Archive for the ‘esxi’ Category

Migration to a new lowpower server (Thinkpad T420)

Monday, November 24th, 2014

I recently bought myself a spar’o’meter, (kill’a’watt like device) which is able to measure the power usage of electrical equipment. To my horror I found that my “lowpower” AMD fusion based server consumed around 50 watt! Clearely something had to be done.

Luckily I had the right piece of equipment at hand. A lenovo thinkpad T420 with a broken/shattered LCD. Any decent laptop is built to minimize power consumption, so using an T420 alone would save on the electrical bill, but I went a bit further. More precisely:

  • Took off the (broken) TFT and disconnected it from the mainboar
  • Took out the bluetooth module
  • Took out the wireless module
  • Disabled all unneeded peripherals, serial ports, usb ports,
  • Bouht myself a 1TB WD red 2.5″, which consumes around 1 watt.
  • Removed the DVD drive.
  • Enabled maximum power settings in the bios.

I then put in 2 x 4GB of memory and together with the core i5 cpu, this would be a nice server with a built-in “ups”. On the software part, I migrated away from one big server years ago. I run esxi on my servers now. There was a small issue here, as ESXi 5.5 does not have support for the Intel Gigabit 82579 LM chip out of the ISO file.

This is not a biggie. You patch the iso with the correct driver for the E1000E chip using the esxi-customizer script and then you boot the customized .iso file.

I ended up with a esxi host that consumes 12 watt. A factor 4 better than my old AMD fusion based setup. And it feel snappier as well. The trade-off: I had to go from 2 x 2TB disks to 1 x 1TB. But that alone saved 10-15 watt.

Installing OS-X on ESXi 5.0.0, 469512 running on an AMD Fusion APU

Monday, August 13th, 2012

I wanted to run OS-X at home, preferrably on my AMD Fusion based ESXi 5.0.0, 469512 host. If you search the net for that combination you will find a lot of posts about people having issues and not many about people having a great success. Digging into this it turned out to be relatively simple to do.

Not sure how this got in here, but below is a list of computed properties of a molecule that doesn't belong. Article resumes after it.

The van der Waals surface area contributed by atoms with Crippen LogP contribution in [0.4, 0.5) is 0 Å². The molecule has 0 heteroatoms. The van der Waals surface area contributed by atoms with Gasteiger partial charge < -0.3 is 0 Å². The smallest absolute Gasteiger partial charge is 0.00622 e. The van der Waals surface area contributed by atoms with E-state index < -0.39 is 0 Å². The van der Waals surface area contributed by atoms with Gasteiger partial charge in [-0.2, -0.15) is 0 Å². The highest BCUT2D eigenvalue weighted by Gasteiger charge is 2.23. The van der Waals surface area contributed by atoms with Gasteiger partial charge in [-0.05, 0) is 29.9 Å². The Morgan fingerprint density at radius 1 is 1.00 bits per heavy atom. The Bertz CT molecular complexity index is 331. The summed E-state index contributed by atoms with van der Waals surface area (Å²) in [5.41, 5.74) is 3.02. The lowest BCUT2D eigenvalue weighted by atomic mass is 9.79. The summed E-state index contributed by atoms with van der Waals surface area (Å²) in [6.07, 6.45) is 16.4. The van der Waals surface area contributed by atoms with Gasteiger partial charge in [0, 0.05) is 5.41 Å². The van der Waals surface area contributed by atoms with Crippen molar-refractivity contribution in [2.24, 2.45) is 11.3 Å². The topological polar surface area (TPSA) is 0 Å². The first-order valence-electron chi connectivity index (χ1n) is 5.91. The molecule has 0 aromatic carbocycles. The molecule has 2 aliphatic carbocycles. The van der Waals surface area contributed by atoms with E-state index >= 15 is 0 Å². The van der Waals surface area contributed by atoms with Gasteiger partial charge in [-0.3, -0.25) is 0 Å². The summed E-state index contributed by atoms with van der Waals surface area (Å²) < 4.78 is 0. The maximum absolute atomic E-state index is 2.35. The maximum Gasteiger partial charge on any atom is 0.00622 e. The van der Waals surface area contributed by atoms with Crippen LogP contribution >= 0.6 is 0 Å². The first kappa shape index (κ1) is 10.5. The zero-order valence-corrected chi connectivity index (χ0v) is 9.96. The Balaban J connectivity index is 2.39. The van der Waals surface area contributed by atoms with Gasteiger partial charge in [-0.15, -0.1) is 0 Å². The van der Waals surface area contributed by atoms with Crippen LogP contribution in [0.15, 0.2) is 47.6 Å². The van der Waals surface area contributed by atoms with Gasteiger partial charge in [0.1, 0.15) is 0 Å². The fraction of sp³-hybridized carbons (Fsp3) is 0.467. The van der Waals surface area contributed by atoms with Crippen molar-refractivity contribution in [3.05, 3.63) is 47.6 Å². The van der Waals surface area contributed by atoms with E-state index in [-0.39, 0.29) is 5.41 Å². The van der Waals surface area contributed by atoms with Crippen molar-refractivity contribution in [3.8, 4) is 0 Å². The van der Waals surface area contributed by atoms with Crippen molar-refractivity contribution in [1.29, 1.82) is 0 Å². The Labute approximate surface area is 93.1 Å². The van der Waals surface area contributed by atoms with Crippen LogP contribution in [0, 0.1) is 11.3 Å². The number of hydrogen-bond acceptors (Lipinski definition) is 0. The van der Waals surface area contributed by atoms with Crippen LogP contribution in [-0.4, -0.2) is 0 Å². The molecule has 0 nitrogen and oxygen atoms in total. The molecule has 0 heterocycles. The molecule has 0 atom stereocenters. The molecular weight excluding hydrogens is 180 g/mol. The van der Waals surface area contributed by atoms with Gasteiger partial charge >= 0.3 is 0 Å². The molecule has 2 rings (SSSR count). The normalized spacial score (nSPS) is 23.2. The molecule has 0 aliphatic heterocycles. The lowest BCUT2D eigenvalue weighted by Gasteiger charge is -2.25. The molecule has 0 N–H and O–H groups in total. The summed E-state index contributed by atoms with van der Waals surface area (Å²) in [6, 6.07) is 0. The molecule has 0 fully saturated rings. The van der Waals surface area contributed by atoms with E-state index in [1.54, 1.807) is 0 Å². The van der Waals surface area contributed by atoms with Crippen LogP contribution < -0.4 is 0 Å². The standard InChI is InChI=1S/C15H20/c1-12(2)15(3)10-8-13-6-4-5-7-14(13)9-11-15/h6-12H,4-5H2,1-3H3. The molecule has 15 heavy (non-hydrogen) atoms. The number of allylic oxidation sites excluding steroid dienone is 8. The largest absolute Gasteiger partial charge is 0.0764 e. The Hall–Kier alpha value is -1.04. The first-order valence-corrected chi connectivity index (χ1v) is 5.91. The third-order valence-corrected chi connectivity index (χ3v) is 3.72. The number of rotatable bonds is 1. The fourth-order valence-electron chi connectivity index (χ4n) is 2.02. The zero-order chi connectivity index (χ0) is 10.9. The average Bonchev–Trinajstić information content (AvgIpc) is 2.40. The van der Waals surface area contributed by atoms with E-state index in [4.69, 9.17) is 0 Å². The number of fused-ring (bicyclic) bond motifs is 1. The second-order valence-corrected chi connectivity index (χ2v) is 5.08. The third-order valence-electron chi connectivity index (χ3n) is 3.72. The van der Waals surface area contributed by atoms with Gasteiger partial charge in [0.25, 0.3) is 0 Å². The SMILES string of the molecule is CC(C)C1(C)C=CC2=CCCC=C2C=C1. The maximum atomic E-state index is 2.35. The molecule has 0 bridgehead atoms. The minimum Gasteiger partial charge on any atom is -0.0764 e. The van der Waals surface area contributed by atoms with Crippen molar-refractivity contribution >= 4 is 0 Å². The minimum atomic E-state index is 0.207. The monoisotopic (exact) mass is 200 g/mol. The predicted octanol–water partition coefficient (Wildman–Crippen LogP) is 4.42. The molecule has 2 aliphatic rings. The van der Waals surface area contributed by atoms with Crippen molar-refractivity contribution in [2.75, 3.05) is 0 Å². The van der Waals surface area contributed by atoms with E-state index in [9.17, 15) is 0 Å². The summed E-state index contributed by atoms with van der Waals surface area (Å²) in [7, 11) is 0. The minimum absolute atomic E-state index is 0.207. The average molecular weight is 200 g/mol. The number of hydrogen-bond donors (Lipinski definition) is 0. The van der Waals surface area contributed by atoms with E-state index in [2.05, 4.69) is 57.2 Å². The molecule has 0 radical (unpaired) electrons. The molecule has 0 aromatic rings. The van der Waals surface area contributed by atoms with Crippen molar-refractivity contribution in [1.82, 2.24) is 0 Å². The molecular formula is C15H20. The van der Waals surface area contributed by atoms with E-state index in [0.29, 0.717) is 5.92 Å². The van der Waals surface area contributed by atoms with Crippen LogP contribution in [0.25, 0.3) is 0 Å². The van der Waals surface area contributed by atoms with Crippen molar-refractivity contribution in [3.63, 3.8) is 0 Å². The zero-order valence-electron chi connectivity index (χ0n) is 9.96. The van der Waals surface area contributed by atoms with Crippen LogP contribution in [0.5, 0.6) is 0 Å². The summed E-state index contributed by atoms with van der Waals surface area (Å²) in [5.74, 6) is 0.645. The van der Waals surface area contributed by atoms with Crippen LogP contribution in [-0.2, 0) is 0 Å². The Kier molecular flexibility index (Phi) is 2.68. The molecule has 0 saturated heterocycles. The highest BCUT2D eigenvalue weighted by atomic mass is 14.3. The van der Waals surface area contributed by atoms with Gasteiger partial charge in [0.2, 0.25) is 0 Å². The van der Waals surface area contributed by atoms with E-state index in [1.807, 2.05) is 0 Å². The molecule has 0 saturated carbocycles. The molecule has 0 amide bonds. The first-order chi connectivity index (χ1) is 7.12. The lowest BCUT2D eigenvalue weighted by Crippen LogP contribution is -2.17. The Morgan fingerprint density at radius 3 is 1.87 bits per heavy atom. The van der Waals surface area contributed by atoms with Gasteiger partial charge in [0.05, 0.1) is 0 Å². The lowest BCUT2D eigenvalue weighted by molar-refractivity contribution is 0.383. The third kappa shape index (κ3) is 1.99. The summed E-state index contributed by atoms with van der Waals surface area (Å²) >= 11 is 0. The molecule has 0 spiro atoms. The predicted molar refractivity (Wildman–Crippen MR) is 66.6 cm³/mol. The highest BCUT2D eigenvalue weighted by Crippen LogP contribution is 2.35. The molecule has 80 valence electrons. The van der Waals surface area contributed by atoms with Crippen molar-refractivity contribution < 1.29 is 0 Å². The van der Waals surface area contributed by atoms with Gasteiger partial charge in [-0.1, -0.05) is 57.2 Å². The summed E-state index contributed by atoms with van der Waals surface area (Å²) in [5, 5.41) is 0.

1. Obtain OS-X Snow leopard ISO image
  2. Obtain Donks OS-X unlocker for vmware. I used
  3. Backup you ESXi host and VMs before doing anything! I am not liable in any way for any issues you encounter! It worked for me. Your millage may vary and that is actually your problem ;-)
  4. Patch ESXi with Donks unlocker by unzipping the zip file on the ESXi host and running esxi/ Make sure to read the readme file beforehand and make sure that all the prereqs are in place before you start!
  5. Reboot your ESXi host and hope for the best.
  6. After a successful reboot of ESXi with Donks patches, create a new OS-X based VM. 64-bit, 4GB memory, 1 processor (and one processor only, otherwise you will get panics during installation), LSI Logic Parallel SCSI, E1000 network
  7. Do NOT power up the VM.
  8. Enter the ESXi cli.
  9. Browse to the location of the VM on the ESXi datastore
  10. type vi *.vmx <enter>
  11. remove all references to CPUID
  12. insert the following CPUID information (this will make ESXi present the VM as a core2duo based machine to the guest allowing OS-X to boot on the hardware)
    hostCPUID.0 = "0000000668747541444d416369746e65"
    hostCPUID.1 = "00500f100002080000802209178bfbff"
    hostCPUID.80000001 = "00500f1000001242000035ff2fd3fbff"
    guestCPUID.0 = "00000006756e65476c65746e49656e69"
    guestCPUID.1 = "000006f10000080080802209078bfbff"
    guestCPUID.80000001 = "00500f1000001242000003e92bd3fbff"
    userCPUID.0 = "0000000668747541444d416369746e65"
    userCPUID.1 = "00500f100002080080802209078bfbff"
    userCPUID.80000001 = "00500f1000001242000003e92bd3fbff"
  13. Save the vmx file
  14. Attach the Snow Leopard ISO to the VM and boot it.
  15. Perform a normal OS-X installation.

Nothing much actually. The final solution

And seen from vnc



Quite simple …. as promised :-)

Reducing RHEL5 idle cpu usage under esx

Tuesday, July 5th, 2011

Today I installed two RHEL5 servers on my ESXi rig. To my surprise they idled at around 300MHz?! My Debian 6.0 based server and my Win2k3 based server idles at around 50MHz, sowhat was the problem?!

Looking inside the vm showed that the vm was idle. So what was going on here? I tried to use vmxnet3 instead of E1000. I tried to stop a lot of services. To no avail.

It turns out that it is the frequency of the context switches. Edit /etc/grub.conf and add divider=10 to the ‘kernel’ line and reboot the beast. Usage will drop to sane levels!